Monday, February 18, 2008

Books on Terror

In the Name of God by Paula Jolin

Nadia is a 17 year old Syrian girl who has plans to become a doctor. She is also very religious and concerned with living a proper Islamic life in a world where, as she sees it, it is becoming increasingly difficult to be Islamic. Her cousins are becoming increasingly westernized, some even emigrating to the United States, others are dressing western and refusing to cover their heads. This at the same time Nadia is becoming increasingly angry at the USA for every ill in the Muslim world and ever more radical in her thoughts about what should be done about it.

After her favorite cousin Fowzi is arrested for his radical Islamic political views, Nadia begins to encounter his handsome friend Walid. Although she won't admit it to herself, her infatuation with Walid and her willingness to become a martyr for the cause are closely entwined. So much so that she is unable to see how she's been manipulated into a course of action she may not have taken on her own until it is almost too late.

This book takes the perspective of a Muslim girl who is willing to become a martyr for Islam because of her hatred of the United States, Jews, and all things western that are "ruining" the world. It is interesting to see her character become increasingly radicalized, although one wonders why she would become so radical surrounded by a family that are religious, but not fanatical in their views (granted Fowzi, the cousin she fantasized about marrying was a fanatic, but the rest were not).

I would have appreciated more background information about Syria and Syrian culture. Nadia and her female cousins seemed to have quite a few freedoms like education, the ability to go to university, and were even able to go out in the city unchaperoned that one doesn't expect when reading about the Muslim world. More background information would have gone a long way. An interesting book that is sure to spark discussion amongst its readers.

Little Brother by Cory Doctorow

Another book about terrorism, but told from an American perspective. There has just been a devastating terrorist attack in the San Francisco area. Marcus and three of his friends who happen to be in the wrong place at the wrong time are arrested by the Department of Homeland Security (DHS) and taken to a secret military prison where they are harshly interrogated and without the ability to let anyone know where they are. Only three of them make it home.

Marcus, to put it simply, is pissed. After he is released he vows to do everything he can to bring down the DHS which has turned San Francisco into a virtual police state. Civil liberties are suspended, his favorite teacher loses her job for leading a current affairs discussion on terror and its implications, people are tracked by various means and stopped when their "patterns" of movement are abnormal.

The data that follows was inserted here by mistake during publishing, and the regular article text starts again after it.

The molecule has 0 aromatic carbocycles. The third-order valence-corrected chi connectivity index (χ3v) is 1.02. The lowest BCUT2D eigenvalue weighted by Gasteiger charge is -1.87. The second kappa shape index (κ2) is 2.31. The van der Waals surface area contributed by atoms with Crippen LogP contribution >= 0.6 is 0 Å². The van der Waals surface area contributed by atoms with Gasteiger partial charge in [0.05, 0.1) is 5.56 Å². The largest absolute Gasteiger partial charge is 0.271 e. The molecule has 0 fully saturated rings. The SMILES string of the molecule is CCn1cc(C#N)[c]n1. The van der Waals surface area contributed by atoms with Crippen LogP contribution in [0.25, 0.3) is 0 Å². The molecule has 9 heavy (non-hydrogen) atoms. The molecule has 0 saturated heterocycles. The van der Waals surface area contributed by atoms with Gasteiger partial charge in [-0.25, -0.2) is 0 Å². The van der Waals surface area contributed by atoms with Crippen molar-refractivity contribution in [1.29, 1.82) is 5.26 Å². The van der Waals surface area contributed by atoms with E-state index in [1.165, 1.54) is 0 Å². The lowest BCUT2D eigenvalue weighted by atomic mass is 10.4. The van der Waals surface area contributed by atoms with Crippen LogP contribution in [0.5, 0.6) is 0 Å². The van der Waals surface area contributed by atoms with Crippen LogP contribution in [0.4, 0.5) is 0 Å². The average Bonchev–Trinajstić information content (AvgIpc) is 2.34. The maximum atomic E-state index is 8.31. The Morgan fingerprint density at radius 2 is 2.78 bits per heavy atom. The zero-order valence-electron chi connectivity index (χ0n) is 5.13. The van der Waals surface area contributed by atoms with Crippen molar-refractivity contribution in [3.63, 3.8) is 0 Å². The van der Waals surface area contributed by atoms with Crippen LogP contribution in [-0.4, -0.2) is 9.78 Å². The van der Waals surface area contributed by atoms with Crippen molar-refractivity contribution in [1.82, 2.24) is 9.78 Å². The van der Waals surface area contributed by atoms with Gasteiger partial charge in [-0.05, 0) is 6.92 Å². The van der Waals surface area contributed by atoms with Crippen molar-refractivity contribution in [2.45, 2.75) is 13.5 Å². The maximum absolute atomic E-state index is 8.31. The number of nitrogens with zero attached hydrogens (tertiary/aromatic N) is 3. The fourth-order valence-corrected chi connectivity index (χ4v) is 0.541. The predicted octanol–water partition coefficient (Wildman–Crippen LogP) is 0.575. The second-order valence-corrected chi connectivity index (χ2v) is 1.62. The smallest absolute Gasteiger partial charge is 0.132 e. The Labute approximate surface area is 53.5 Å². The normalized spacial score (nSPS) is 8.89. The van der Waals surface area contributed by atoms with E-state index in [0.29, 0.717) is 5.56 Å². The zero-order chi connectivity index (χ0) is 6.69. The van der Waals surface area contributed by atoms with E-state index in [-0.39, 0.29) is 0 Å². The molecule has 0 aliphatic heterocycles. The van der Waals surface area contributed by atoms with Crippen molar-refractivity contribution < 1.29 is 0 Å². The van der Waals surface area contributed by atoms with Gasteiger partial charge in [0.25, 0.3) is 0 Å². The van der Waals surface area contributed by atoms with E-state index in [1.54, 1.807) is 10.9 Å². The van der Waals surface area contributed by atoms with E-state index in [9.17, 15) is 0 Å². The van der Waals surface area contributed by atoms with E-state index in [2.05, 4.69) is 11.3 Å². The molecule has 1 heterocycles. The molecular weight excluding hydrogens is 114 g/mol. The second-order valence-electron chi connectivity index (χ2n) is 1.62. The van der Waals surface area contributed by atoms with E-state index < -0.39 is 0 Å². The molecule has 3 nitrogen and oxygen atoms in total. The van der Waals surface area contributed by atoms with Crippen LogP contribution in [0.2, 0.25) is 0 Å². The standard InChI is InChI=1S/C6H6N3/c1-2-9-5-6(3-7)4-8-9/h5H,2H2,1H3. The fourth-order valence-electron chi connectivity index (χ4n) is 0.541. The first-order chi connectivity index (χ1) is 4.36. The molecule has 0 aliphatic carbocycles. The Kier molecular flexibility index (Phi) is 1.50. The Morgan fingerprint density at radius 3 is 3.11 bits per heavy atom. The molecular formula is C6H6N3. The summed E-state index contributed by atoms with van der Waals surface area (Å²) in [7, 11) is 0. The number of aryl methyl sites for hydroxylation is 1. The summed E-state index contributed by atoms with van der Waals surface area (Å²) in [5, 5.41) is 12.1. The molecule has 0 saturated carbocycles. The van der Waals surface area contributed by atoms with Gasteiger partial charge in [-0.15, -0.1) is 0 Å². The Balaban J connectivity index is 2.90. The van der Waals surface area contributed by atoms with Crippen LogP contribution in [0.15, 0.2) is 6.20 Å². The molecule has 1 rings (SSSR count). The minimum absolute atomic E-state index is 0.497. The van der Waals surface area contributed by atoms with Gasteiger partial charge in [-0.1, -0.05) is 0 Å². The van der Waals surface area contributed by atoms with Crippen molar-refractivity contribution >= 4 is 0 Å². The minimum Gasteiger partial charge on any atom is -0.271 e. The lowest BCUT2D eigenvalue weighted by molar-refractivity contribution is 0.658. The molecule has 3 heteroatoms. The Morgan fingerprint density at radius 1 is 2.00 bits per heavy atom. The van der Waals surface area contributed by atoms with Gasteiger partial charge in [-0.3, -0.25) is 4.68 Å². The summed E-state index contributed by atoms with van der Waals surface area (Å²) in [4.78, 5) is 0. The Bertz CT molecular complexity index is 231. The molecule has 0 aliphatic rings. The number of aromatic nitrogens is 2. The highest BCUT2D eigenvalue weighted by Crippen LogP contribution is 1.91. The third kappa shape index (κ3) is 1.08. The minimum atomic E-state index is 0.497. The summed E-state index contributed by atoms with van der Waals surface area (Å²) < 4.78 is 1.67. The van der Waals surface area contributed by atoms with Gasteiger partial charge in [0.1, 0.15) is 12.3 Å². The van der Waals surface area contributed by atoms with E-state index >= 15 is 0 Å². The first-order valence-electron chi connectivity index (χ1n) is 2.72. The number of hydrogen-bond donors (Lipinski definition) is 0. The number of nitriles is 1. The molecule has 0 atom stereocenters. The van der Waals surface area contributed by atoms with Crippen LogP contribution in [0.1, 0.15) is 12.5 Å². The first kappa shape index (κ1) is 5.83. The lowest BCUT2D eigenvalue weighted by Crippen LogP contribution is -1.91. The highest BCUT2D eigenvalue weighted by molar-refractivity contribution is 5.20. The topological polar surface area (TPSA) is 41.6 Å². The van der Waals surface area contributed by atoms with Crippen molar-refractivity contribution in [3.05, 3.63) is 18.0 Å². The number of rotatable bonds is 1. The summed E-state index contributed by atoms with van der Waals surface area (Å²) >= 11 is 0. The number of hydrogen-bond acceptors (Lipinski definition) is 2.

Marcus and his friends happen to be very talented technofiles. He sets up a system using various technologies to his advantage to stay hidden from the DHS and he spreads the word to others who wish to do the same. Unfortunately, the stakes keep getting raised. No longer is he just a freedom loving American, along the way Marcus gets labeled as the leader of a terrorist cell, and everything he accomplishes that shows the DHS as the fear-mongering power hungry only makes him into more of a government enemy. Clearly, this is not going to end nicely.

Little Brother raises all sorts of interesting questions. One of the most important deals with what personal rights and freedoms would you be willing to give up in the name of protection? And is it worth it? If we are tracked by the government and all are movements are known, are we truly free or have we been transformed into a police state? Are we free if we can't speak openly about our concerns without being told we're abetting terrorism and should be quiet? Doctorow deals with all of this in a fairly even-handed way (not that even-handed - it is very obvious where his opinions on the matters lay). Even though hacking and using technology are romanticized, I appreciated that the author's conclusion was not hacking/innovative technology will save the world. Instead it was that open communication and freedom of information is the real enemy of terror and fear. And it is only in a society where these ideals are protected that citizens can truly be free. Technology can aid this, but it is actual people who must fight for it.

Having said that, this book is chock full of interesting hacking technology. Marcus acts as our guide in explaining it as it is introduced. I do wish that the author had used the same strategy that Scott Westerfeld did in Peeps. In Peeps, explanations were presented in alternating chapters focused on specific parasites. I think Little Brother would have benefited from this strategy because the technological explanations sometimes bogged down the narrative and slowed the action. I also would have liked an afterword similar to Peeps where every technology introduced in the book got a little blurb. There are three afterwords written for Little Brother, including a seemingly comprehensive reading list, but it is a little cumbersome to wade through. It would be more effective as a bullet point list - something easier to scan.

Little Brother is a fun book to read and the galley clocks in at 365 pages. Which for any YA book is getting a bit long. I think this could be edited down to 300 to tighten up the story. Regardless it is an exciting, fun read that will appeal to a wide variety of teenagers and adults. And the people they got to blurb his book: Brian K. Vaughn! Scott Westerfeld! Big name hitters.

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